Less than five years prior, the guerrillas rose to prominence after the crumbling of pan-Arab legitimacy empowered their critique of the PLO’s leadership’s subservience to the action of other Arab states in favor of self-liberation. Now the Fatah, running the PLO, operated at the largess of Lebanon and struggled to justify its diminished position. The sensational though desperate actions of the PFLP gained some popular support among Palestinians because they at least forced the world to acknowledge their existence. The most famous of these being the Munich Massacre of September 1972.

‘The Black September Organisation,’ arose (according to Salah Khalaf) as a spontaneous reaction to the bloodshed in Black September and a desire to make the Israeli’s feel the pain of their repression. The Palestinian group seized 11 athletes representing Israel at the 1972 Olympic Games in Munich, West Germany. After killing one athlete who resisted capture, the remaining 10 and 5 of the 8 guerrillas, died in the explosions and hail of German Police and Black September Organization crossfire at the airport. An estimated 900 million people watched the crisis unfold live on broadcast television and radio.

The next morning the New York Time captured the west’s outrage:

Yesterday's murderous assault in Munich plumbed new depths of criminality. By choosing the Olympic Games as the occasion for their bloody foray, the Arab terrorists made it plain that their real target was civilized conduct among nations, not merely Israel or the Israeli athletes captured and killed yesterday. If the Olympic Games could provide a setting for release of their homicidal hatreds, then the same threat would hang over every United Nations meeting and all other international gatherings called to promote peace and friendship among nations.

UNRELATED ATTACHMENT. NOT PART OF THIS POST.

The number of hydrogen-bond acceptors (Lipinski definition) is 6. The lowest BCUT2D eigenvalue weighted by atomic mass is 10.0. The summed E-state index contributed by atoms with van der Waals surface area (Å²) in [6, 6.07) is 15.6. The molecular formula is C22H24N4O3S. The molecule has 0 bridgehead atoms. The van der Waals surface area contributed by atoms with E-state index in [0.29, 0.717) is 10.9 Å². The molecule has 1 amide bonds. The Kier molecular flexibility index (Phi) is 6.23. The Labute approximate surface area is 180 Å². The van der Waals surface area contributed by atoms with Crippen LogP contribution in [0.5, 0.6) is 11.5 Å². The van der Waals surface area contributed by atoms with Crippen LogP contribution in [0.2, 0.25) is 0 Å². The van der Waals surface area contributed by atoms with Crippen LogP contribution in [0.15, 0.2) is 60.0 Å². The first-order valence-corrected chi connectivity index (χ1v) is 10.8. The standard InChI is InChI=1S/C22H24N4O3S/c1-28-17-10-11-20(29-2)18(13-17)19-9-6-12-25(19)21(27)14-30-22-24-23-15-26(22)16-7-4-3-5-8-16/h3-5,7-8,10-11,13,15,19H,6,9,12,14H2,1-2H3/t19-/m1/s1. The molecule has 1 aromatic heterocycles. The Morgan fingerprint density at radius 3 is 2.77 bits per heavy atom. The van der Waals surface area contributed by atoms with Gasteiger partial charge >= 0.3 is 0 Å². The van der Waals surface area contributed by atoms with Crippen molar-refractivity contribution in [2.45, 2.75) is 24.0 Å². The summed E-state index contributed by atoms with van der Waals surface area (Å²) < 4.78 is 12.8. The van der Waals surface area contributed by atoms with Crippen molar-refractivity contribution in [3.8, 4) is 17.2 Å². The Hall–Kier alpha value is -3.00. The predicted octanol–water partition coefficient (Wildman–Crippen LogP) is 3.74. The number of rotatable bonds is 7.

The IDF launched air raids and an invasion of Palestinian refugee camps in Lebanon killing 39 civilians, 19 Lebanese troops, and an unreported number of PLO guerillas. In the following days over 200 men, women, and children fell to Israeli firepower in Lebanon and Syria. Except for the hijackings and similar acts previously noted, it marked the first time a truly global audience engaged with the Palestinian cause. Nixon and Kissinger applauded Israel’s right to defend itself against terrorism while western media agreed.

On March 15th, 1972 the Jordanian Crown announced what Cooley called “King Hussien’s Gamble.” The King made a public outline of a plan, with the assistance of the State of Israel, to federate the West Bank (including East Jerusalem) and Jordan as the new United Arab Kingdom. Hussienp argued, after this initial federation, Gaza might be included in future arrangements. Black September proved Palestinians held no self-determination under Jordanian rule, and King Hussein gambled he might increase his reach over the erstwhile Palestinian territories.

Palestinians thus found themselves looking down the barrel of three guns in 1972. The PLO’s illusory promise of a free Palestine fought for through sustained, brutal, and bloody guerrilla warfare; the oppressive yoke of the Jordanian bastardization of pan-Arabism by way of monarchial cultural repression; or the uncertainty of an (at best) cold, indifferent, and exploitative or (at worst) brutal and genocidal State of Israel. None of these options held much appeal, but the events of this bleak period offered few alternatives.

Meanwhile. Israel with a newfound steadfast American ally, in spite of a few rough patches here and there, came to believe in the inevitability of their ascendence on the world stage.

Chatter Introduction
PLO Meetings - the Fateh Takes Over (Jan. 17-18, 1968, July 1-17,1968 (Charter), February, 1969)
War of Attrition (June 9, 1967|March 8, 1969 - August 7, 1970)
Black September (September 8, 1970 – July 17, 1971)
Conclusion (1972: The Munich Massacre and “King Hussein’s Gamble”)